Most couples getting married opt for an open bar to help encourage their guests to get jiggy with it on the dance floor. (Does any adult over the age of 35 actually do the Cha-Cha Slide if they're sober? No, they do not.) But now there's a new way to get your wedding guests to unwind: cannabis bars. Imagine: Instead of watching your uncle juggle his scotch and soda while doing his best Mick Jagger impression, you got to watch him sit in a tent filled with marijuana smoke, sharing a blunt with the 81-year-old grandmother of the bride.
Such a scene describes the 2015 nuptials of John Elledge and Whitney Alexander, who recently tied the knot in a weed-themed wedding (featuring a marijuana tent and a "wedding budtender") on an Oregon Christmas tree farm. Elledge and Alexander's wedding went viral due to the novelty of their wedding. But with legalization efforts going strong around the country, wedding planners say that we'll likely be attending similar cannabis-themed ceremonies in the future.
Puff, puff, pass: In states that have already legalized recreational usage, such as Colorado, Washington and Oregon, local wedding planners are catering to ganj enthusiasts who want to make their nuptials a little chiller. Blogs such as CannaBride provide resources for brides looking for "4/20 friendly vendors," such as photographers and caterers. There's also Edible Events, which describes itself as "Colorado's premiere cannabis event production company."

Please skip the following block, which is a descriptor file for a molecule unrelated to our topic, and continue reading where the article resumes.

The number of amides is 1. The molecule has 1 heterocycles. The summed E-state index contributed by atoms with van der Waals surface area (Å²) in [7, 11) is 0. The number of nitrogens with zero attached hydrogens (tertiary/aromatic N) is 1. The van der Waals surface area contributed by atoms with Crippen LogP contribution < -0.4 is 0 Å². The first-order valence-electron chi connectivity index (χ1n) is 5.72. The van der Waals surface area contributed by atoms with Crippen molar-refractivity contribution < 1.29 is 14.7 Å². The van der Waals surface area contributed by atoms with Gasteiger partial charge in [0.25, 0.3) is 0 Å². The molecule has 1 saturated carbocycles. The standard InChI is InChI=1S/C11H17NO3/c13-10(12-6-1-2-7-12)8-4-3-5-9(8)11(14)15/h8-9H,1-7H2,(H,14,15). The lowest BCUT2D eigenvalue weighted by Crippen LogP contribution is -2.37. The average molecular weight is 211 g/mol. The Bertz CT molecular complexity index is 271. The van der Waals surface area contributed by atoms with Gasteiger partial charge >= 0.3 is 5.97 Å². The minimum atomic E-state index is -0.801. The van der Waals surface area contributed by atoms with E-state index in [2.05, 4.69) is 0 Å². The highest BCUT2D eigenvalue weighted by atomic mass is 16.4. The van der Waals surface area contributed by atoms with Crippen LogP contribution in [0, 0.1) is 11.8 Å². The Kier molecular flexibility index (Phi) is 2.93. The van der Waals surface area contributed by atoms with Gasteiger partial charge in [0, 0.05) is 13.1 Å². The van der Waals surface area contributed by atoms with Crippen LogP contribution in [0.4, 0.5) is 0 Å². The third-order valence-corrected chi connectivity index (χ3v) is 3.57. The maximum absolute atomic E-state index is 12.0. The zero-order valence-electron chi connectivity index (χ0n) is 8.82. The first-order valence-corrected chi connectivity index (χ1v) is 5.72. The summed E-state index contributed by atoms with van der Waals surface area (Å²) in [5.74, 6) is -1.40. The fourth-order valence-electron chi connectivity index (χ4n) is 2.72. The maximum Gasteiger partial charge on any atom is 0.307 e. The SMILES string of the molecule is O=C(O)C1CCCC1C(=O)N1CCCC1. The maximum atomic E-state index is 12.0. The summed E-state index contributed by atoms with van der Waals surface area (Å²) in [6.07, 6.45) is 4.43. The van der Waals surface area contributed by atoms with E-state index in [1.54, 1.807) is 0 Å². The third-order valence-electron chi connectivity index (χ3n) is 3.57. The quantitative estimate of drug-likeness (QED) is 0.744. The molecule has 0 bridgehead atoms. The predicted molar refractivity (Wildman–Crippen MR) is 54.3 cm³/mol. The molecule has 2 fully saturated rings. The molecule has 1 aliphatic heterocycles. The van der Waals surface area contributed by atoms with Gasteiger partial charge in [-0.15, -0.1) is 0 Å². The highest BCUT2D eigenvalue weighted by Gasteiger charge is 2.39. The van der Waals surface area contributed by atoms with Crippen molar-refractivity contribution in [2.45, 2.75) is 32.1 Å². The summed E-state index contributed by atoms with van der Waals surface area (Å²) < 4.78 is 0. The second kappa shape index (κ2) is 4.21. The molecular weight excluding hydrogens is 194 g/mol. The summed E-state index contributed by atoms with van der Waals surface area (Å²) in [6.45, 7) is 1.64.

"As the end of prohibition occurs nationwide, we will see cannabis increasingly offered as a substance for celebrations," Jane West, the owner of Edible Events, told Mic.
Lauren Gibbs and her fiancé are currently planning their wedding, which will incorporate cannabis into the festivities. Gibbs is the social media director of Women Grow, a group that seeks to cultivate and empower the next generation of cannabis industry leaders. As she told Mic, Gibbs chose to have a wedding featuring cannabis because marijuana has had a transformative effect on her life. She also wanted to pay homage to her and her fiancé's current home state of Colorado, where partaking in the green is something of an unofficial pastime.
"Because a lot of our guests are coming from out of state, we wanted to give them an authentic Colorado experience," she told Mic. That means hosting "an outdoor wedding at a dude ranch in the mountains with cannabis served. And s'mores. S'mores are so good."